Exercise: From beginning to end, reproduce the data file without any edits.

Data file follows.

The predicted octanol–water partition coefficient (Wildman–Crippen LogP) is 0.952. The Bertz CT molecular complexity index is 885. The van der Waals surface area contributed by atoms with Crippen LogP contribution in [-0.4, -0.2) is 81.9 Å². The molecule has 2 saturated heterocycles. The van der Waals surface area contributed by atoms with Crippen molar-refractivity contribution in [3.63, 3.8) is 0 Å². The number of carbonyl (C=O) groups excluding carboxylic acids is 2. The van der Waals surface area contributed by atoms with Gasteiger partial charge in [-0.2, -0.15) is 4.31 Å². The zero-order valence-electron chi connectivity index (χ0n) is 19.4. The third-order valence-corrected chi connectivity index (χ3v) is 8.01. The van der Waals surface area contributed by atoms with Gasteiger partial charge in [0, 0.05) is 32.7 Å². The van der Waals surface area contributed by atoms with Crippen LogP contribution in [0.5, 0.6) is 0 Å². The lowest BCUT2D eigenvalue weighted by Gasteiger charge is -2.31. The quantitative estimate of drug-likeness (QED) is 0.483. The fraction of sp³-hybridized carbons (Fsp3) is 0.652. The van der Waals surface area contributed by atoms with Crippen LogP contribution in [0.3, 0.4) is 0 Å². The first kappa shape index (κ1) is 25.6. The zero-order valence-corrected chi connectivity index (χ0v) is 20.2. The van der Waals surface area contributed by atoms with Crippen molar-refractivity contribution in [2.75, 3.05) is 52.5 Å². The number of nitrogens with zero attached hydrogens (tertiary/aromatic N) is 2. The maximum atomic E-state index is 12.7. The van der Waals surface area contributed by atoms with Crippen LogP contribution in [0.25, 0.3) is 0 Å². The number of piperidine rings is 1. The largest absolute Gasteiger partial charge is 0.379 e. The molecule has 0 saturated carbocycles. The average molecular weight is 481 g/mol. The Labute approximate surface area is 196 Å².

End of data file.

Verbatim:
The predicted octanol–water partition coefficient (Wildman–Crippen LogP) is 0.952. The Bertz CT molecular complexity index is 885. The van der Waals surface area contributed by atoms with Crippen LogP contribution in [-0.4, -0.2) is 81.9 Å². The molecule has 2 saturated heterocycles. The van der Waals surface area contributed by atoms with Crippen molar-refractivity contribution in [3.63, 3.8) is 0 Å². The number of carbonyl (C=O) groups excluding carboxylic acids is 2. The van der Waals surface area contributed by atoms with Gasteiger partial charge in [-0.2, -0.15) is 4.31 Å². The zero-order valence-electron chi connectivity index (χ0n) is 19.4. The third-order valence-corrected chi connectivity index (χ3v) is 8.01. The van der Waals surface area contributed by atoms with Gasteiger partial charge in [0, 0.05) is 32.7 Å². The van der Waals surface area contributed by atoms with Crippen LogP contribution in [0.5, 0.6) is 0 Å². The lowest BCUT2D eigenvalue weighted by Gasteiger charge is -2.31. The quantitative estimate of drug-likeness (QED) is 0.483. The fraction of sp³-hybridized carbons (Fsp3) is 0.652. The van der Waals surface area contributed by atoms with Crippen LogP contribution in [0.3, 0.4) is 0 Å². The first kappa shape index (κ1) is 25.6. The zero-order valence-corrected chi connectivity index (χ0v) is 20.2. The van der Waals surface area contributed by atoms with Crippen molar-refractivity contribution in [2.75, 3.05) is 52.5 Å². The number of nitrogens with zero attached hydrogens (tertiary/aromatic N) is 2. The maximum atomic E-state index is 12.7. The van der Waals surface area contributed by atoms with Crippen LogP contribution in [0.25, 0.3) is 0 Å². The number of piperidine rings is 1. The largest absolute Gasteiger partial charge is 0.379 e. The molecule has 0 saturated carbocycles. The average molecular weight is 481 g/mol. The Labute approximate surface area is 196 Å².